SOUTH west grain growers are finally getting the rain they longed for during winter but its coincidental arrival with the start of harvest has left headers halted as they anxiously wait for a dry break.
Scott Loughnan, Avenel, Roma, and his wife April, took over his family’s farming operation in July last year and currently have chickpea and wheat planted.
Harvesting of their main wheat crop began on the property 18 days ago but so far Mr Loughnan and his staff have only spent five days on the headers and harvested 300 hectares due to wet weather.
That’s compared with last year when they spent 30 days harvesting and were stopped for one and a half days.
While Mr Loughnan has harvested about 40 per cent of his wheat, he is yet to touch his chickpeas which were hit by consecutive frosts. He expects half of the crop has been frost affected.
The wet change caps off a tough year for growers in the area who were content with at least pulling off an average crop following hot, dry and cold conditions this season.
Speaking to the Queensland Country Life on Monday, Mr Loughnan said they had received 55mm of rain since harvest began, compared with 40mm during the growing season.
“It’s just frustrating when you have had more rain since you’ve tried to start harvesting than what you have had for the growing season,” he said.
“I probably would be happier about it if we had of had a wetter winter and then we were getting rain but when you go so long wanting to get rain, and you can’t say no to rain, but how can you dodge us for so long and then (rain during harvest)?”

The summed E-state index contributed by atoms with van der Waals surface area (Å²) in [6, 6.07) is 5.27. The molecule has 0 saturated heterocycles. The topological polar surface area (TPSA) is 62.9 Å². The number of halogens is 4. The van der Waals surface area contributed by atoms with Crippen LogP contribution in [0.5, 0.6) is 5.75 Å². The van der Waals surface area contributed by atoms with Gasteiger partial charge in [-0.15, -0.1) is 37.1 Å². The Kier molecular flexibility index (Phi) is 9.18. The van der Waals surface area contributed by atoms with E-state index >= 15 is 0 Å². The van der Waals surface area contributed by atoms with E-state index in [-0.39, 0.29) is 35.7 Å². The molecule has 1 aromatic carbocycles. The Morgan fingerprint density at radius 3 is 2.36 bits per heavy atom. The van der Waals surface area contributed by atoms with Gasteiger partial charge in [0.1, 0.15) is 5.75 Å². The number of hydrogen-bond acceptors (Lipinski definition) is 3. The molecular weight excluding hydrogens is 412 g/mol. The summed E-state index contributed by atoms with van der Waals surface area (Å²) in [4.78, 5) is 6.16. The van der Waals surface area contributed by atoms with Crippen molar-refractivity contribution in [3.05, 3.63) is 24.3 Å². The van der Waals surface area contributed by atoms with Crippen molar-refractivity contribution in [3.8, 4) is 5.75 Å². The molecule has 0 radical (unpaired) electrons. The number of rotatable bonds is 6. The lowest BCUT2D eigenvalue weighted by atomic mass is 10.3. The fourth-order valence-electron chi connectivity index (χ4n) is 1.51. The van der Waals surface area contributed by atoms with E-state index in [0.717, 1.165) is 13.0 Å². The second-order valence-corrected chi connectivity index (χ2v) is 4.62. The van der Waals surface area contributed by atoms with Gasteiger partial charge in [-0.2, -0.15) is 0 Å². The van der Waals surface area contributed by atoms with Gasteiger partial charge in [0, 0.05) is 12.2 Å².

In preparing for the dry and hot conditions forecast for the winter season, for the first time Mr Loughnan planted 50 hectares of Suntime, a longer seasonal variety, and was able to harvest it early from September 25.
Overall, this year’s wheat and chickpea crop was smaller due to lack of soil moisture after planting on two thirds of a full profile.
They instead prepared 200 hectares of fallow to use for a summer sorghum crop.
Mr Loughnan said their wheat harvest should have been done by now, meaning summer crop planting wouldn’t begin until December.
“It could be 18 months again before you get back into your winter rotation,” he said.
“You can still be harvesting sorghum when you are trying to plant.”
Pulse Australia's Paul McIntosh said the best chickpea crops were in Central Queensland but southern crops had suffered.
“We were going along pretty nicely but the dry weather and then the frost and inability to recover has yields down,” he said.
“If the whole of southern Queensland averaged 1t/ha we would be doing handstands.”